It's Nice to Meet, But Better to Know Your Donors
If you want to know what a person thinks, just ask. If you want to know how a person feels, listen intently to what he or she is saying. But if your goal is to really know an individual, then ignore most of what that person says and how that person may feel, and observe that person’s actual behavior over time. That’s because there is a big difference between simply knowing something about a person and truly knowing the person.
We can easily know a little bit about a lot of different people, but is it even possible to really know someone so well that we can predict his or her behaviors in a number of different situations? I believe it is. I’m not saying it is easy (because it’s extremely difficult), but I do believe it is conceivable.
Our ability to know a person requires that we have great familiarity with that individual. We must have information that we can only obtain through many different and interconnected experiences that we observe firsthand and over an extended period of time. It’s through this process that we begin to understand whether a person’s behavior is the result of some episodic impulse or something the individual truly could not stop themselves from doing, which I believe is different than “meaning to do it.”
Predicting someone’s behavior requires an understanding of his or her motivations and truest intentions, which is one of the great challenges we face in knowing someone. There are lots of different reasons why people behave the way they do, and it’s not our job to judge those motivations. Rather, our job is to understand how to leverage those motivations to predict behavior. Whether consumers are aware or not, their motivations define who they are. And as marketers, we can use that information to create better experiences for them.
Whether personally or professionally, it takes a great investment of time and energy to get to know someone, which is why we need to be very selective about whom we choose to pursue. The question then becomes, as a good friend of mine says, “Is the juice worth the squeeze?” And that’s something only you can answer. Understanding how to do it is a critical element in building stronger relationships with constituents. This is one of the keys to gaining a greater share of the overall charitable-giving market. As the giving environment becomes more competitive and challenging, I believe that the greatest long-term success will come to those organizations willing to make an investment in “constituent intelligence.”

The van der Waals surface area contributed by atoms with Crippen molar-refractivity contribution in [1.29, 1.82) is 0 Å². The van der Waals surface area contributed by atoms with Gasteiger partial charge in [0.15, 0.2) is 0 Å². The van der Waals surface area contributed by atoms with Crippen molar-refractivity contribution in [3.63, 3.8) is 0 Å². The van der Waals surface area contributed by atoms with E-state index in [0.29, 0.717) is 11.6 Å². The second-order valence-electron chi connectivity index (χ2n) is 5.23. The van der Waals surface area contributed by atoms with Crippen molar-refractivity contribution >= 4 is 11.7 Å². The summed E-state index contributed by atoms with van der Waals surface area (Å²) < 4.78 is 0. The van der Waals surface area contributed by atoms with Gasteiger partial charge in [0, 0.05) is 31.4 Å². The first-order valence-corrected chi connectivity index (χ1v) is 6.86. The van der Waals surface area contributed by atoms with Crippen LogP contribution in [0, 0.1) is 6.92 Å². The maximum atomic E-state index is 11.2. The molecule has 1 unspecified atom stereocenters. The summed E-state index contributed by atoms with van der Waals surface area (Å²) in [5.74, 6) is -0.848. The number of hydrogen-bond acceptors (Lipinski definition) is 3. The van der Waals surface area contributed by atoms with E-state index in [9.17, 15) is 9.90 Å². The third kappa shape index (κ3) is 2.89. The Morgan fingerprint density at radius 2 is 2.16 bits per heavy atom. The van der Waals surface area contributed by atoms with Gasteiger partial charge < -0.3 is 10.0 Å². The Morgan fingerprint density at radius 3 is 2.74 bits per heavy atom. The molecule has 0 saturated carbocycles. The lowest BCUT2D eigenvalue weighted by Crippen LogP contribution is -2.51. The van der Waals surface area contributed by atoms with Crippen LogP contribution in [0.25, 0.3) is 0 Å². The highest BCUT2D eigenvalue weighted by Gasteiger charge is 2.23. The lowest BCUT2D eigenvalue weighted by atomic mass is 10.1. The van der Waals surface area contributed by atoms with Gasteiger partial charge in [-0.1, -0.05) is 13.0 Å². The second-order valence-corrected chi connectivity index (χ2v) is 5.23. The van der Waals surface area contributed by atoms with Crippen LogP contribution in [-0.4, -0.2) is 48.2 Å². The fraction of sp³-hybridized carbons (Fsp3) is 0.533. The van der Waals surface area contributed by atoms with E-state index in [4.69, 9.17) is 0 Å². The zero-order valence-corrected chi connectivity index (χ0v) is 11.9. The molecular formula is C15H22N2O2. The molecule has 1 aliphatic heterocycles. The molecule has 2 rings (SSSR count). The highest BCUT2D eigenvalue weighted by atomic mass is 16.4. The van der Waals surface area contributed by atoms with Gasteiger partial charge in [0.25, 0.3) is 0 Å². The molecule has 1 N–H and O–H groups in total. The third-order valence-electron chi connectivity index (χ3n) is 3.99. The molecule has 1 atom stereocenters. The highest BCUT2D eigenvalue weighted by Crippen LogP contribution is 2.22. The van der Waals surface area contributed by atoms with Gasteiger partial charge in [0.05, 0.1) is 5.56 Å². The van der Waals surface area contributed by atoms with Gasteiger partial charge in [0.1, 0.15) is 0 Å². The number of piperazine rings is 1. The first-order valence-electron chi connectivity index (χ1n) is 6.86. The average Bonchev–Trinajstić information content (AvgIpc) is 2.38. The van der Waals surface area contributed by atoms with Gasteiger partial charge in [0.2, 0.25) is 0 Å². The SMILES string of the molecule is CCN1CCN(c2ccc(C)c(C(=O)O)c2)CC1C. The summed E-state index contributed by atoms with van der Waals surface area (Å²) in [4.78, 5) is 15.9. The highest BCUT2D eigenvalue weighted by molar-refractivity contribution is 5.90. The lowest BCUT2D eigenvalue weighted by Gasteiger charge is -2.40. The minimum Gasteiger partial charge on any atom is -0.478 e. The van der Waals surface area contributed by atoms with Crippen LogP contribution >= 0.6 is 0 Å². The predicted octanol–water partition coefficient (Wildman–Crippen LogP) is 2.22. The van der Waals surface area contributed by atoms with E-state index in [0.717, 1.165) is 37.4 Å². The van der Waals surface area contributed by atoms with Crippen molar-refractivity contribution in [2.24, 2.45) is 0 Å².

There are many different techniques and tools at our disposal to better understand those who support our organizations. It’s the integration and connectedness of these tools that hold the key for fundraisers. Whether it’s leveraging some type of survey to better understand what someone thinks, knowing how someone feels through his or her solicited or unsolicited comments/feedback, or studying a series of independent interactions (both online and offline), we now have the ability to connect individual behaviors in a way that reveals the underlying motivations. Through advancements in technology and analytics, we are getting closer and closer to being able to really know an individual—at least as it relates to our ability to enhance the person’s overall charitable-giving experience. In turn, we can better predict and influence the individual’s long-term giving to our organizations.
In summary, the good news is that everyone is motivated by something, whether it be “selfish altruism” or satisfaction of some personal need, and there is a strong correlation between what someone hopes to experience and the choices he or she makes. When you understand someone’s need, you can develop an enhanced and customized engagement strategy for the purpose of establishing a more deeply bonded relationship with your constituents.
It takes a lot of work to know someone, so pick your “real friends” carefully and invest in getting to know the few that will always be on your side. When you do, the rewards will be great.
Greg Fox is vice president of nonprofit vertical strategy at Merkle. He joined the company in 2000 to establish a data-driven, strategic fundraising agency group. Fox is a 30-year veteran of direct response fundraising, with expertise in developing innovative fundraising marketing strategies and solutions. He has helped raise hundreds of millions of dollars for many of the largest and most respected fundraising brands in America, and while he has broad-based fundraising experience, he is highly regarded as a leader in the national health-charity sector. Prior to joining Merkle, Fox was a founding partner in TheraCom, a leading provider of full-service specialty pharmacy solutions and marketing strategies that served the healthcare and charitable industries. He also served as vice president of direct response fundraising at the National Cystic Fibrosis Foundation, where he started his career and created the organization’s first national direct response program. Fox is an industry thought-leader, frequent speaker at industry conferences and an active participant in the DMA nonprofit federation. He graduated from Virginia Commonwealth University in Richmond, Va.